Sweden's <i>Dagens Nyheter</i> said on Wednesday it had launched the world's first "newspaper" telephone: a cellphone offering the daily's subscribers direct and free access to its website. "We want our readers to be able to follow the news," Thorbjoern Larsson, <i>Dagens Nyheter</i> editor-in-chief and publisher, said.
Christmas is hectic for all but particularly for Santa, who must live in Kyrgyzstan and make his rounds at lightning speed if he is to deliver gifts to all the world's children on time, a Swedish consultancy has concluded. Between Christmas Eve and Christmas Day, Santa Claus's route around the planet includes stops at 2,5-billion homes.
British writer Doris Lessing on Thursday won the Nobel Prize for Literature for five decades of epic novels that have covered feminism, politics as well her youth in Africa. Lessing, who will be 88 next week, is only the 11th woman to have won the prize since it was first awarded in 1901 and only the third since 1996.
Albert Fert of France and Peter Gruenberg of Germany on Tuesday won the Nobel Prize for Physics for work that led to the miniaturised hard disk, one of the breakthroughs of modern information technology. Fert (69) and Gruenberg (68) were lauded for discovering a principle called giant magnetoresistance, or GMR.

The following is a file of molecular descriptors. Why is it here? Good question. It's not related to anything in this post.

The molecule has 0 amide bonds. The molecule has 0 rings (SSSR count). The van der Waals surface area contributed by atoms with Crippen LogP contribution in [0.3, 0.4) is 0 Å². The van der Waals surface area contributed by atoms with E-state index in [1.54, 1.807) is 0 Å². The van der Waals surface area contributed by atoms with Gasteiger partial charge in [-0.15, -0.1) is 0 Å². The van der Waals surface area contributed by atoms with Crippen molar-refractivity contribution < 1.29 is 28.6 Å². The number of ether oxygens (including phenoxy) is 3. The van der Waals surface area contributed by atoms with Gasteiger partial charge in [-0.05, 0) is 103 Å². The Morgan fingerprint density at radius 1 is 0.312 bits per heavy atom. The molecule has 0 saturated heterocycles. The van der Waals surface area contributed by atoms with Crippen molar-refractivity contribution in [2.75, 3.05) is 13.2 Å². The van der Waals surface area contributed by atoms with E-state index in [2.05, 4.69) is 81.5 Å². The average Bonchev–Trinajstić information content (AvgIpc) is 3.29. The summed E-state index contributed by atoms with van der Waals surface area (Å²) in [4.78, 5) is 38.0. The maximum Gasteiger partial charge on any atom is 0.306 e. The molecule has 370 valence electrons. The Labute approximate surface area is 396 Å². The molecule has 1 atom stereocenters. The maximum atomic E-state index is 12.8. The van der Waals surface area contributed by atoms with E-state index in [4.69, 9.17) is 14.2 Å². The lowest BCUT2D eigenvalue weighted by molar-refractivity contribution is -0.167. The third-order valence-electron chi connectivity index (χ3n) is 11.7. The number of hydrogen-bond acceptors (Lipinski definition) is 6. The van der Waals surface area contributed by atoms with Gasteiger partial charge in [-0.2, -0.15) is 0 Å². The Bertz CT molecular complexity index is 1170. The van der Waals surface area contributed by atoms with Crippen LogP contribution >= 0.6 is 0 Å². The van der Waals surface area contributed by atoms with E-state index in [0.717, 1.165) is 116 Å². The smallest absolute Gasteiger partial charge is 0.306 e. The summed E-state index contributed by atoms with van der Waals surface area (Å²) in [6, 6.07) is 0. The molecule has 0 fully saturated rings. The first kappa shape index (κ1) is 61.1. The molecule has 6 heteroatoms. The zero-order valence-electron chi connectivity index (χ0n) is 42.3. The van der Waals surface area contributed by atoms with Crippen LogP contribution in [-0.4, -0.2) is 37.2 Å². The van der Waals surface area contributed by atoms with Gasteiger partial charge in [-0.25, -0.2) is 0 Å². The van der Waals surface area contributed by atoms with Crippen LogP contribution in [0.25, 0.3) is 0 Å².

MP3 players/recorders detect some respiratory sounds better than traditional stethoscopes and could prove handy replacements in the future, two researchers told an international conference on respiratory diseases. By pressing a microphone directly to the chest, the researchers were able to record a whole range of respiratory sounds with different patterns.
Motorists in Sweden are accustomed to seeing elks along the roadside, but the discovery of a dead camel on the shoulder of the E22 autoroute left more than a few eyebrows raised, media reported on Monday. "But as the police patrol arrived at the scene it turned out to be completely true," police officer Lars Lindwall told Swedish news agency TT.
A Swedish couple were dismayed to find a 4cm-long bat in their breakfast cereal, the Swedish news agency TT reported on Saturday. The couple in Tanum, in western Sweden, were already part way down the packet when they made their unappetising discovery, the agency said.
Swedes earning tax-free money on internet games such as <i>World of Warcraft</i> and <i>Second Life</i> may have to think again after Swedish authorities said on Wednesday they are planning a clampdown. "We're not interested in ordinary gamers; 99% of them play for the sake of playing," a tax official said.